The following is an archived copy of a message sent to a Discussion List run by the Campaign Against Sanctions on Iraq.
Views expressed in this archived message are those of the author, not of the Campaign Against Sanctions on Iraq.
[Main archive index/search] [List information] [Campaign Against Sanctions on Iraq Homepage]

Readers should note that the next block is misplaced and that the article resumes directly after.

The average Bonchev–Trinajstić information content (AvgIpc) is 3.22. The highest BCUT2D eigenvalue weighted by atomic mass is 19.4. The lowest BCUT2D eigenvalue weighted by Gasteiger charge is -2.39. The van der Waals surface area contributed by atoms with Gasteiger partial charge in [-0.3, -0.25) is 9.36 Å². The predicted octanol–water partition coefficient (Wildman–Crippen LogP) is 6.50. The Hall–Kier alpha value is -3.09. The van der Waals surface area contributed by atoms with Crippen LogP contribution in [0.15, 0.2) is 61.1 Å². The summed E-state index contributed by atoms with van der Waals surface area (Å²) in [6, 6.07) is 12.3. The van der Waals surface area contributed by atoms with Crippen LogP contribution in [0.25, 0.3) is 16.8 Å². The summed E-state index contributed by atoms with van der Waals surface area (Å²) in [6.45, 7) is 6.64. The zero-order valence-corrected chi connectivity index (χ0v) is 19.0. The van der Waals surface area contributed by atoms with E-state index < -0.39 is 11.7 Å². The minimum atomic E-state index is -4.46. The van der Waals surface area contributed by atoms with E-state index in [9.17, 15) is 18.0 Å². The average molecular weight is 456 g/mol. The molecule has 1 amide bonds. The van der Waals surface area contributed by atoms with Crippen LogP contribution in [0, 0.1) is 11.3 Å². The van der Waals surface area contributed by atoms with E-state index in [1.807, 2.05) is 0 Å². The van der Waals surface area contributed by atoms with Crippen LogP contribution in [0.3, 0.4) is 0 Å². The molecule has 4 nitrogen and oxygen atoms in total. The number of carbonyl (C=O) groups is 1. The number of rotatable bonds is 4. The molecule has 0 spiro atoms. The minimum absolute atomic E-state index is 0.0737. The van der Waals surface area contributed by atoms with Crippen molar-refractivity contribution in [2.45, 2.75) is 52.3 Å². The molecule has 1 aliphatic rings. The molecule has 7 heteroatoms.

George W. Bush's lack of knowledge about international affairs renders him very reliant upon his international policy advisers. While international policy figures like Henry Kissinger do make public appearances with G.W., Bush relies on a team of less prominent individuals to advise him on international affairs. To anyone who wishes to try to make Iraq a campaign issue, or to those with an eye toward the U.S.' post-election Iraq policy, it is worthwhile to investigate those who primarily shape Bush's international policy and outlook. The article below focuses on Stanford academic Condoleezza Rice. Scroll to the article's end to see short bios on the other members of Bush's current international policy team. Copyright 2000 The New York Times Company The New York Times June 16, 2000, Friday, Late Edition - Final SECTION: Section A; Page 1; Column 2; Foreign Desk LENGTH: 2079 words HEADLINE: Bush's Foreign Policy Tutor: An Academic in the Public Eye BYLINE: By ELAINE SCIOLINO DATELINE: WASHINGTON, June 15 BODY: Arrayed behind George W. Bush as he unveiled his nuclear policy initiative last month were two former secretaries of state, two former national security advisers and a former secretary of defense. But once Mr. Bush and his formidable lineup of older men left the stage, the foreign policy expert who fielded questions on the specifics of the Texas governor's proposal was not Henry A. Kissinger or Colin Powell. It was Condoleezza Rice, a 45-year-old university professor who is tutoring a presidential candidate who concedes that he has much to learn about the world. The nuclear policy speech provided the ideal platform for Ms. Rice, Mr. Bush's chief foreign policy adviser. Russia, its nuclear arsenal, and America's defense posture are areas that she has studied for years, both as a professor of political science at Stanford University and as a Russia specialist on the National Security Council in the first two years of the Bush administration. Now she plays what she calls "quarterback" for a disparate foreign policy team, the "Vulcans," whose mission is to prove that Mr. Bush has enough global brainpower to be president. (The advisers take their name from the ancient god of the forge, whose statue is a symbol of Birmingham, Ala., Ms. Rice's hometown.) Among the Vulcans, Ms. Rice is closest by far to Mr. Bush, whom she is leading in a grand global tutorial as she tries to convince others that what he lacks in international knowledge and experience he makes up for in what she calls "good instincts." But a series of interviews indicate that Ms. Rice is much less sure-footed when the terrain is unfamiliar. Her silky voice becomes choppy, her crisp sentences vague. She takes a dim view of American military intervention, particularly for humanitarian reasons, but declines to specify the circumstances in which the use of force would be justified. She proposes "perhaps skipping a generation" of weapons technology to build armed forces that are "lighter and more lethal," but won't say which hardware and weapons systems could be sacrificed. Speaking before the summit meeting of the leaders of South and North Korea, she labeled North Korea a "rogue state" but did not lay out a scenario for dealing with it except to say that "the North Koreans should know that this is not all positive carrots, that there's a potential stick out there." And she calls America's one-China policy, a linchpin of American foreign policy that regards Taiwan as part of mainland China, a "holding device." Ms. Rice herself admits that there are vast swaths of the world that are new to her. "I've been pressed to understand parts of the world that have not been part of my scope," she said. "I'm really a Europeanist." Her first book was a learned work on the Czechoslovak Army; another she co-authored on the reunification of Germany in 1995 was extremely well-received. Ms. Rice is talked about in Washington circles as a shoo-in for national security adviser if Mr. Bush makes it to the White House, perhaps twinned with General Powell as secretary of state. When Mr. Bush was asked in a telephone interview about the possibility of having two African-Americans leading his foreign policy team, he said, "It's way too premature." When Ms. Rice was asked the same question, she replied, "It's really not appropriate to talk about a cabinet until he's won." As for General Powell, his answer was more concise: "Nice try." Ms. Rice, an only child raised in a segregated, bourgeois district of Birmingham, and originally destined to be a concert pianist, can dazzle on many a stage. At a recent Republican fund-raising reception in Silicon Valley, she sang part of the Star Spangled Banner (the obscure second verse). She played The Battle Hymn of the Republic on a grand piano. She showed off snippets of fluent Russian. And she delivered -- with no notes -- a 20-minute speech praising the potential of Mr. Bush to lead the world. She knows how to be stridently self-confident. ("I have a really good memory." "I am a really fast writer." "There was a time in my life when I knew the general staff of the Soviet Union better than it knew itself.") "Condi's entire life has been a high wire act," said Coit Blacker, a fellow professor at Stanford, a former Russia specialist on the Clinton administration's National Security Council and a close friend of Ms. Rice. "She can stand up in front of a crowd and wing it. I have been with her any number of times when she's about to give a speech and she writes it on the back of an envelope on the drive over. It springs from deep confidence but also a tendency to engage in death-defying acts." Ms. Rice has been performing since her parents pushed her onto the stage for her first piano recital at the age of four. When she realized she was not good enough for a concert career, she turned to academic pursuits, becoming a professor and eventually provost at Stanford. Ms. Rice and Mr. Bush seem to share a similar view of the world. It is a balance-of-power, realist Republican approach that is generally short on details and might be summed up like this: strengthen America's military, scale back military commitments abroad and focus on the big powers. Under the Clinton administration, Ms. Rice argued in an article in Foreign Affairs, "national interest" was too often replaced by "humanitarian interest" or the interests of "the international community." Instead, she suggested, the United States should take the attitude that what is in its own interest -- spreading democracy and free trade, for example -- is good for the world. Mr. Bush has unabashedly shown his dependence on Ms. Rice, the daughter of educators who started her political life as a Democrat, switched sides in 1982, informally advised Democrat Gary Hart on foreign policy in his 1988 bid for the presidency, and has called herself "an all-over-the-map Republican." Ms. Rice is a fit for Mr. Bush. "There's a real chemistry between them," said Dov S. Zakheim, one of the Vulcans. "I like to be around her," Mr. Bush said. "She's fun to be with. I like lighthearted people, not people who take themselves so seriously that they are hard to be around." Besides, he said, "She's really smart!" Mr. Bush feels comfortable asking her the most basic questions. He has identified Ms. Rice as the person who "can explain to me foreign policy matters in a way I can understand." Karen Hughes, Mr. Bush's communications director, said that when she recently showed him a news article about the strife in Sierra Leone, Mr. Bush told her to "call Condi and see what she thinks." Ms. Rice's role is all the more critical because Mr. Bush doesn't like to read briefing books on the nuts-and-bolts of national security, and his lack of experience in foreign affairs has raised questions about his preparedness for the White House. When a writer for Glamour Magazine recently uttered the word "Taliban" -- the regime in Afghanistan that follows an extreme and repressive version of Islamic law -- during a verbal Rorschach test, Mr. Bush could only shake his head in silence. It was only after the writer gave him a hint ("repression of women in Afghanistan") that Mr. Bush replied, "Oh. I thought you said some band. The Taliban in Afghanistan! Absolutely. Repressive." Of course, Afghanistan is also not Ms. Rice's primary area of expertise. Asked in an interview to support her assertion in her recent article in Foreign Affairs that Iran is trying to spread "fundamentalist Islam" beyond its borders, she replied, "Iran has been the state hub for technology and money and lots of other goodies to radical fundamentalist groups, some will say as far-reaching as the Taliban." When reminded that Iran was a bitter enemy of the Taliban and that the two countries had almost gone to war in late 1998, she replied, "They were sending stuff to the region that fell into the hands of bad players in Afghanistan and Pakistan." She did not identify "the bad players." (In a subsequent conversation, she said that of course she knew that Iran and the Taliban were enemies). On Iraq, she believes that President Saddam Hussein is an evil man, but declined to say what a George W. Bush administration would do to get rid of him. Despite her deliberate vagueness in areas with which she is unfamiliar, she has a reputation for being a quick study. For the nuclear policy speech last month, which called for building a national missile defense system combined with reductions and possibly unilateral cuts in America's nuclear arsenal, Ms. Rice said she played a central role. She began working on what she called "a sustainable position on nuclear policy" at a Vulcans retreat a year ago and continued developing ideas with the eight-member group, which includes former senior Pentagon and State Department officials such as Paul D. Wolfowitz, Robert B. Zoellick, Richard L. Armitage and Richard Perle. She spent endless hours with Mr. Bush himself, going over the speech line by line, explaining the implications of every issue. When he didn't want to read the questions and answers about the speech prepared for him, she and Mr. Wolfowitz drilled him verbally instead. She also sought out Mr. Kissinger, General Powell, former Secretary of State George P. Shultz, former national security adviser Brent Scowcroft and others, soliciting their views, sending them drafts of the speech, coaxing them into attending the event. Ms. Rice (whose first name is pronounced kahn-dah-LEE-za) and Mr. Bush got to know each other in 1995, when she traveled to Austin at the invitation of former President Bush. She and the younger Mr. Bush bonded over baseball, as Mr. Bush, then a co-owner of the Texas Rangers, showed off his display cases full of signed baseballs. Ms. Rice, a self-described fanatical sports fan, told stories about Willie Mays, whom her mother had once taught in high school. "Governor Bush was very impressed," Ms. Rice said. They met again at the Bush family vacation compound in Kennebunkport, Maine, in 1998. While she ran on the treadmill, he rowed and pedaled. "What about relations with Russia, what about relations with China?" Ms. Rice quoted Mr. Bush as asking. "What about the state of the military?" Ms. Rice is used to maneuvering among powerful men. She sits on the boards of corporations such as the Charles Schwab Corporation and the Chevron Corporation, which has even named a Bahamian-flagged supertanker after her. Her mentor at the University of Denver was Josef Korbel, the father of Secretary of State Madeleine K. Albright, who helped her "fall in love" with Russian history, she said. As a freshly-minted Ph.D. in 1981, she joined the Stanford faculty. In 1993, she became the youngest, the first female and the first non-white provost. Faced with a $43 million deficit, she cut services and fired staff members with only limited consultations with the faculty. "I don't do committees," she said. (She is on leave from the faculty, although she has resigned her position as provost.) Like Mr. Bush, Ms. Rice is a fitness enthusiast. She does strength training twice a week with Stanford's football coach and endurance training with a second Stanford coach twice more. Single, she said she does not do recreational reading and does not have fun by accident. "I schedule fun," she said. A headline in the current issue of George Magazine, which included eight photos of Ms. Rice in the gym, reads, "Bush's Kissinger. She Can Kick Your Butt, Too." Indeed, said Mr. Armitage, an assistant secretary of defense in the Reagan administration, "I would bet that if you look behind her, the ground is littered with the bodies of those who underestimated her." Although Ms. Rice is determined to see her star pupil make it to the White House, she insists that she is not wedded to the idea of serving in government again. She lasted only two years in the Bush administration before she went back to Stanford. General Scowcroft, her former boss, said in an interview that she left to find a spouse and have a family. Marlin Fitzwater, President Bush's spokesman, said, "I offered to marry her every other day." Ms. Rice winced when told what her two former colleagues said about her, explaining that the reason for leaving was a bit different. "I wanted a life," she said. "These jobs are all-consuming. And I have strong reservations about going back to that all-consuming life." http://www.nytimes.com GRAPHIC: Photos: Condoleezza Rice refers to herself as the "quarterback" of a disparate team of foreign policy experts who are advising Gov. George W. Bush. (Associated Press)(pg. A1) Chart: "WHO'S WHO: Foging a Foreign Policy Brain Trust" Gov. George W. Bush's foreign policy team is known as the "Vulcans," after the Roman god of metalworking, whose statue is a symbol of the steel town of Birmingham, Ala., hometown of the team's head, Condoleezza Rice. Here are the other members of the team. RICHARD L. ARMITAGE -- 55. Assistant secretary of defense for international security affairs, 1983-89. President, Armitage Associates, a consulting firm. ROBERT D. BLACKWILL -- 60. Specialist on European and Soviet affairs with the National Security Council, 1989-90. Lecturer in international security at the John F. Kennedy School of Government at Harvard. STEPHEN J. HADLEY -- 53. Assistant secretary of defense for international policy, 1989-93. International lawyer with Shea & Gardner. RICHARD PERLE -- 58. Assistant secretary of defense for international security policy, 1981-87. Resident fellow at the American Enterprise Institute, a research organization in Washigton. PAUL D. WOLFOWITZ -- 56. Assistant secretary of state for East Asian and Pacific affairs, 1982-86. Undersecretary of defense for policy, 1989-93. Dean of the School of Advanced International Studies at Johns Hopkins University. DOV S. ZAKHEIM -- 51. Deputy undersecretary of defense for planning and resources, 1985-87. Heads a company dealing with defense technology. ROBERT B. ZOELLICK -- 46. Undersecretary of state, 1989-92. Fellow at the German Marshall Fund of the United States and research scholar at Harvard University. (pg. A28) LANGUAGE: ENGLISH LOAD-DATE: June 16, 2000 ----------------------------------------------- FREE! The World's Best Email Address @email.com Reserve your name now at http://www.email.com -- ----------------------------------------------------------------------- This is a discussion list run by the Campaign Against Sanctions on Iraq For removal from list, email email@example.com Full details of CASI's various lists can be found on the CASI website: http://welcome.to/casi